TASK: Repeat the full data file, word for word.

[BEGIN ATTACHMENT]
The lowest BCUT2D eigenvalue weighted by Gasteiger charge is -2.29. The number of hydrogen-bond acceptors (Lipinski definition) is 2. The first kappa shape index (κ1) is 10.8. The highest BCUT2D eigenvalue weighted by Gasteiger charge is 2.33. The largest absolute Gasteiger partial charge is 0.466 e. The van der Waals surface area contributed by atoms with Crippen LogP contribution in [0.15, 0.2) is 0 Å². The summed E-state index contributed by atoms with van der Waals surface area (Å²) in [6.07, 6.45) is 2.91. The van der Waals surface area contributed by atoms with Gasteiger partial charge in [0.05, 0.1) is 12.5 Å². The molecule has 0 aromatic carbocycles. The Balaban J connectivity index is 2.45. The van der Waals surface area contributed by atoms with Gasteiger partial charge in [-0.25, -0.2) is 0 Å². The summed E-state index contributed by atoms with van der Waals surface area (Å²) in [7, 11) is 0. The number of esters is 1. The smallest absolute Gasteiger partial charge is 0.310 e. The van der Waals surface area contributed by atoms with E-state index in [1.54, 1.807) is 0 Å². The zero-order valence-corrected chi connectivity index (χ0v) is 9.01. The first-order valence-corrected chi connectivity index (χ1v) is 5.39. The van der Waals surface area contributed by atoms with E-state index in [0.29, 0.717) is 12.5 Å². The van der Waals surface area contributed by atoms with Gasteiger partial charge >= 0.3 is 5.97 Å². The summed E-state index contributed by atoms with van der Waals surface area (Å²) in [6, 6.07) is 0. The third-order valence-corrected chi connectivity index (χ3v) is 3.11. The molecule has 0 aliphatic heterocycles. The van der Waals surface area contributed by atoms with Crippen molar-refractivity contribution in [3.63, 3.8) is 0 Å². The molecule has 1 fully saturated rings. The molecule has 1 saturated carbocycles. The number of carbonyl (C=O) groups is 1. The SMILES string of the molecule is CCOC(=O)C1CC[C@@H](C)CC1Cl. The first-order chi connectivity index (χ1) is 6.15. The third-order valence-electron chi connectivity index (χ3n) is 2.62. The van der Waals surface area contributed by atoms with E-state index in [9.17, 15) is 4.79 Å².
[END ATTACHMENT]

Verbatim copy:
The lowest BCUT2D eigenvalue weighted by Gasteiger charge is -2.29. The number of hydrogen-bond acceptors (Lipinski definition) is 2. The first kappa shape index (κ1) is 10.8. The highest BCUT2D eigenvalue weighted by Gasteiger charge is 2.33. The largest absolute Gasteiger partial charge is 0.466 e. The van der Waals surface area contributed by atoms with Crippen LogP contribution in [0.15, 0.2) is 0 Å². The summed E-state index contributed by atoms with van der Waals surface area (Å²) in [6.07, 6.45) is 2.91. The van der Waals surface area contributed by atoms with Gasteiger partial charge in [0.05, 0.1) is 12.5 Å². The molecule has 0 aromatic carbocycles. The Balaban J connectivity index is 2.45. The van der Waals surface area contributed by atoms with Gasteiger partial charge in [-0.25, -0.2) is 0 Å². The summed E-state index contributed by atoms with van der Waals surface area (Å²) in [7, 11) is 0. The number of esters is 1. The smallest absolute Gasteiger partial charge is 0.310 e. The van der Waals surface area contributed by atoms with E-state index in [1.54, 1.807) is 0 Å². The zero-order valence-corrected chi connectivity index (χ0v) is 9.01. The first-order valence-corrected chi connectivity index (χ1v) is 5.39. The van der Waals surface area contributed by atoms with E-state index in [0.29, 0.717) is 12.5 Å². The van der Waals surface area contributed by atoms with Gasteiger partial charge >= 0.3 is 5.97 Å². The summed E-state index contributed by atoms with van der Waals surface area (Å²) in [6, 6.07) is 0. The third-order valence-corrected chi connectivity index (χ3v) is 3.11. The molecule has 0 aliphatic heterocycles. The van der Waals surface area contributed by atoms with Crippen molar-refractivity contribution in [3.63, 3.8) is 0 Å². The molecule has 1 fully saturated rings. The molecule has 1 saturated carbocycles. The number of carbonyl (C=O) groups is 1. The SMILES string of the molecule is CCOC(=O)C1CC[C@@H](C)CC1Cl. The first-order chi connectivity index (χ1) is 6.15. The third-order valence-electron chi connectivity index (χ3n) is 2.62. The van der Waals surface area contributed by atoms with E-state index in [9.17, 15) is 4.79 Å².